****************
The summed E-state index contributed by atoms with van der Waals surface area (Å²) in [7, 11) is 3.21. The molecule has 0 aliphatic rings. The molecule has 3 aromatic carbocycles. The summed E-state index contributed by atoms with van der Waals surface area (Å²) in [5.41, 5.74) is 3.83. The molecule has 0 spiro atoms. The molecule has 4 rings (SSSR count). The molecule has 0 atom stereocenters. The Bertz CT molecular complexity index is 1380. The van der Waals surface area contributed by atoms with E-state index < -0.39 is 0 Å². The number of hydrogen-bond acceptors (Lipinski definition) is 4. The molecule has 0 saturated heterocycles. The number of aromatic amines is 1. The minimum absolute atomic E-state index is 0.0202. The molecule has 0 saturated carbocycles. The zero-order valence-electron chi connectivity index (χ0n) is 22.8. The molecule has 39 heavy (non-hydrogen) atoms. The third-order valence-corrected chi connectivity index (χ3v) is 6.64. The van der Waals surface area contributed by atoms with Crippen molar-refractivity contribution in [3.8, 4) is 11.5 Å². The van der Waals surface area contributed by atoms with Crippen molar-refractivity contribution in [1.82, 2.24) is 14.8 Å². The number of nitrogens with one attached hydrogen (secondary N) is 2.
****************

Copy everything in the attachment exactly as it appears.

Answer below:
The summed E-state index contributed by atoms with van der Waals surface area (Å²) in [7, 11) is 3.21. The molecule has 0 aliphatic rings. The molecule has 3 aromatic carbocycles. The summed E-state index contributed by atoms with van der Waals surface area (Å²) in [5.41, 5.74) is 3.83. The molecule has 0 spiro atoms. The molecule has 4 rings (SSSR count). The molecule has 0 atom stereocenters. The Bertz CT molecular complexity index is 1380. The van der Waals surface area contributed by atoms with E-state index < -0.39 is 0 Å². The number of hydrogen-bond acceptors (Lipinski definition) is 4. The molecule has 0 saturated heterocycles. The number of aromatic amines is 1. The minimum absolute atomic E-state index is 0.0202. The molecule has 0 saturated carbocycles. The zero-order valence-electron chi connectivity index (χ0n) is 22.8. The molecule has 39 heavy (non-hydrogen) atoms. The third-order valence-corrected chi connectivity index (χ3v) is 6.64. The van der Waals surface area contributed by atoms with Crippen molar-refractivity contribution in [3.8, 4) is 11.5 Å². The van der Waals surface area contributed by atoms with Crippen molar-refractivity contribution in [1.82, 2.24) is 14.8 Å². The number of nitrogens with one attached hydrogen (secondary N) is 2.